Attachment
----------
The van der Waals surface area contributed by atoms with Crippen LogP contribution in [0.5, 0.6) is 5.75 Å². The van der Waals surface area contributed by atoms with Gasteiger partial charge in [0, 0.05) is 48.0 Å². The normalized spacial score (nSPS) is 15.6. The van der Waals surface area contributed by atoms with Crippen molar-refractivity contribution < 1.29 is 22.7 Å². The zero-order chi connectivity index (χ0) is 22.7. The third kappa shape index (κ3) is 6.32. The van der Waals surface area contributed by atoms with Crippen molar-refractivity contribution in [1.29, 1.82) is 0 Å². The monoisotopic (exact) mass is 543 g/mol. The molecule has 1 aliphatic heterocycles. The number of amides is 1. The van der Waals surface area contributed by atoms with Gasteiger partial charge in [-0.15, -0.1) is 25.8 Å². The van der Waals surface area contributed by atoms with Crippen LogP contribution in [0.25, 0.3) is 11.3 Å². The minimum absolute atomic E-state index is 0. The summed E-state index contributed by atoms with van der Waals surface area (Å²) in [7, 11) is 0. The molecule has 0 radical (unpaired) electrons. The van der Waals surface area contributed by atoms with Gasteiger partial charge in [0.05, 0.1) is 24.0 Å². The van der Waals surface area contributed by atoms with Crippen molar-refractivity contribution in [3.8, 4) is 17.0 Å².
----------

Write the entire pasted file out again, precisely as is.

The van der Waals surface area contributed by atoms with Crippen LogP contribution in [0.5, 0.6) is 5.75 Å². The van der Waals surface area contributed by atoms with Gasteiger partial charge in [0, 0.05) is 48.0 Å². The normalized spacial score (nSPS) is 15.6. The van der Waals surface area contributed by atoms with Crippen molar-refractivity contribution < 1.29 is 22.7 Å². The zero-order chi connectivity index (χ0) is 22.7. The third kappa shape index (κ3) is 6.32. The van der Waals surface area contributed by atoms with Crippen molar-refractivity contribution in [1.29, 1.82) is 0 Å². The monoisotopic (exact) mass is 543 g/mol. The molecule has 1 aliphatic heterocycles. The number of amides is 1. The van der Waals surface area contributed by atoms with Gasteiger partial charge in [-0.15, -0.1) is 25.8 Å². The van der Waals surface area contributed by atoms with Crippen LogP contribution in [0.25, 0.3) is 11.3 Å². The minimum absolute atomic E-state index is 0. The summed E-state index contributed by atoms with van der Waals surface area (Å²) in [7, 11) is 0. The molecule has 0 radical (unpaired) electrons. The van der Waals surface area contributed by atoms with Gasteiger partial charge in [0.05, 0.1) is 24.0 Å². The van der Waals surface area contributed by atoms with Crippen molar-refractivity contribution in [3.8, 4) is 17.0 Å².